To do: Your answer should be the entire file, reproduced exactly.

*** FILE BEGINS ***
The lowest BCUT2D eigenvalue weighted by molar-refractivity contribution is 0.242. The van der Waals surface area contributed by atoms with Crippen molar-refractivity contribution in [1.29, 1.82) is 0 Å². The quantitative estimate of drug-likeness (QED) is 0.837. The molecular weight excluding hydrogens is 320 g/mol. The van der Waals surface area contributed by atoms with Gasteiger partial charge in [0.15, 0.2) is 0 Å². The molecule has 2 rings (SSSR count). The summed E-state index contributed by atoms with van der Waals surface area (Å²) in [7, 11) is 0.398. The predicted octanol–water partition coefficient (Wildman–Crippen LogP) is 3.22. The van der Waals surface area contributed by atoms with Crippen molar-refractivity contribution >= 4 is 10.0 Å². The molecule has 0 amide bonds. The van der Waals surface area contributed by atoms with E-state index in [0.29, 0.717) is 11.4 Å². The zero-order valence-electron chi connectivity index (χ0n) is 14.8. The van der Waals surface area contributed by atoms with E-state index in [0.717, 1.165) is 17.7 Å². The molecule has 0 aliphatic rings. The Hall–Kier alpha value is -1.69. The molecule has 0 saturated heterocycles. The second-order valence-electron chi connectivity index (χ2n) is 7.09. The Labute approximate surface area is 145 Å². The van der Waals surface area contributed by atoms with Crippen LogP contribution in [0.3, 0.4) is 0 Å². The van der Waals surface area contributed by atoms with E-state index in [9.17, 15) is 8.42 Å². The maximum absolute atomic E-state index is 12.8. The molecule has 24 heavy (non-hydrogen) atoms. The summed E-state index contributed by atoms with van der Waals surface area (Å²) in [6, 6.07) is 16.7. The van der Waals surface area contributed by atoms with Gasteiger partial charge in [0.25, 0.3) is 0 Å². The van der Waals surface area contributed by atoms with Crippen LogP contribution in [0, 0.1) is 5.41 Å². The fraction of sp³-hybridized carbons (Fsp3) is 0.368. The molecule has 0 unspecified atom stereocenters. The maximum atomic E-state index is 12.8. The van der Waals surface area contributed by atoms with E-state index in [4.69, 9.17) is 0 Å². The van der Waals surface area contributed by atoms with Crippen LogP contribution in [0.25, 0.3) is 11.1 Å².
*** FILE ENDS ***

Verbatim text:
The lowest BCUT2D eigenvalue weighted by molar-refractivity contribution is 0.242. The van der Waals surface area contributed by atoms with Crippen molar-refractivity contribution in [1.29, 1.82) is 0 Å². The quantitative estimate of drug-likeness (QED) is 0.837. The molecular weight excluding hydrogens is 320 g/mol. The van der Waals surface area contributed by atoms with Gasteiger partial charge in [0.15, 0.2) is 0 Å². The molecule has 2 rings (SSSR count). The summed E-state index contributed by atoms with van der Waals surface area (Å²) in [7, 11) is 0.398. The predicted octanol–water partition coefficient (Wildman–Crippen LogP) is 3.22. The van der Waals surface area contributed by atoms with Crippen molar-refractivity contribution >= 4 is 10.0 Å². The molecule has 0 amide bonds. The van der Waals surface area contributed by atoms with E-state index in [0.29, 0.717) is 11.4 Å². The zero-order valence-electron chi connectivity index (χ0n) is 14.8. The van der Waals surface area contributed by atoms with E-state index in [0.717, 1.165) is 17.7 Å². The molecule has 0 aliphatic rings. The Hall–Kier alpha value is -1.69. The molecule has 0 saturated heterocycles. The second-order valence-electron chi connectivity index (χ2n) is 7.09. The Labute approximate surface area is 145 Å². The van der Waals surface area contributed by atoms with Crippen LogP contribution in [0.3, 0.4) is 0 Å². The van der Waals surface area contributed by atoms with E-state index in [9.17, 15) is 8.42 Å². The maximum absolute atomic E-state index is 12.8. The molecule has 24 heavy (non-hydrogen) atoms. The summed E-state index contributed by atoms with van der Waals surface area (Å²) in [6, 6.07) is 16.7. The van der Waals surface area contributed by atoms with Gasteiger partial charge in [0.25, 0.3) is 0 Å². The van der Waals surface area contributed by atoms with Crippen LogP contribution in [0, 0.1) is 5.41 Å². The fraction of sp³-hybridized carbons (Fsp3) is 0.368. The molecule has 0 unspecified atom stereocenters. The maximum atomic E-state index is 12.8. The van der Waals surface area contributed by atoms with E-state index in [4.69, 9.17) is 0 Å². The van der Waals surface area contributed by atoms with Crippen LogP contribution in [0.25, 0.3) is 11.1 Å².